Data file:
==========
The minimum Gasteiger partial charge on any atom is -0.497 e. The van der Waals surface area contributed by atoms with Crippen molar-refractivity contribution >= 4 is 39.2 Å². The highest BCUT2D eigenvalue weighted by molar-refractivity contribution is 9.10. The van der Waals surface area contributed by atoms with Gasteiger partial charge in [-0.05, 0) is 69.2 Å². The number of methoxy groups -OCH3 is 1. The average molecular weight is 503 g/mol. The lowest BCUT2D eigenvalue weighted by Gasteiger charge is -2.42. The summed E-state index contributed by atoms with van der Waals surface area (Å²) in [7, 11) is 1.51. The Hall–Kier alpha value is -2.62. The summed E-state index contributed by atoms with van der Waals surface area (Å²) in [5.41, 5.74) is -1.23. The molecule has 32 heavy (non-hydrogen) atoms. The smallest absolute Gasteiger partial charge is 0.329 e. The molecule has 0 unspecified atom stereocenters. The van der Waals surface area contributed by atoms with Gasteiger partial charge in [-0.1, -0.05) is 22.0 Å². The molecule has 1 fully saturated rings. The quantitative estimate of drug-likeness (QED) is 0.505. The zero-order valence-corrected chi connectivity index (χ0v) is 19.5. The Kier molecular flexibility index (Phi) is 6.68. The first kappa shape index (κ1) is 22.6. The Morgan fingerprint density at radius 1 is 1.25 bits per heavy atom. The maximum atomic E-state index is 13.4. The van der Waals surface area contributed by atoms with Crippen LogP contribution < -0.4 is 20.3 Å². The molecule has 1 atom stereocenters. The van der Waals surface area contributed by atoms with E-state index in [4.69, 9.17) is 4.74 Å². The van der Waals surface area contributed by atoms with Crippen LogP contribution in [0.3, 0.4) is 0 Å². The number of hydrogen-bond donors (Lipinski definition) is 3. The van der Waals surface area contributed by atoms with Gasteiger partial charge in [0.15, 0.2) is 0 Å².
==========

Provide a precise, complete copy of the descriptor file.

The minimum Gasteiger partial charge on any atom is -0.497 e. The van der Waals surface area contributed by atoms with Crippen molar-refractivity contribution >= 4 is 39.2 Å². The highest BCUT2D eigenvalue weighted by molar-refractivity contribution is 9.10. The van der Waals surface area contributed by atoms with Gasteiger partial charge in [-0.05, 0) is 69.2 Å². The number of methoxy groups -OCH3 is 1. The average molecular weight is 503 g/mol. The lowest BCUT2D eigenvalue weighted by Gasteiger charge is -2.42. The summed E-state index contributed by atoms with van der Waals surface area (Å²) in [7, 11) is 1.51. The Hall–Kier alpha value is -2.62. The summed E-state index contributed by atoms with van der Waals surface area (Å²) in [5.41, 5.74) is -1.23. The molecule has 32 heavy (non-hydrogen) atoms. The smallest absolute Gasteiger partial charge is 0.329 e. The molecule has 0 unspecified atom stereocenters. The van der Waals surface area contributed by atoms with Gasteiger partial charge in [-0.1, -0.05) is 22.0 Å². The molecule has 1 fully saturated rings. The quantitative estimate of drug-likeness (QED) is 0.505. The zero-order valence-corrected chi connectivity index (χ0v) is 19.5. The Kier molecular flexibility index (Phi) is 6.68. The first kappa shape index (κ1) is 22.6. The Morgan fingerprint density at radius 1 is 1.25 bits per heavy atom. The maximum atomic E-state index is 13.4. The van der Waals surface area contributed by atoms with Crippen LogP contribution < -0.4 is 20.3 Å². The molecule has 1 atom stereocenters. The van der Waals surface area contributed by atoms with E-state index in [4.69, 9.17) is 4.74 Å². The van der Waals surface area contributed by atoms with Crippen LogP contribution in [0.3, 0.4) is 0 Å². The number of hydrogen-bond donors (Lipinski definition) is 3. The van der Waals surface area contributed by atoms with Gasteiger partial charge in [0.15, 0.2) is 0 Å².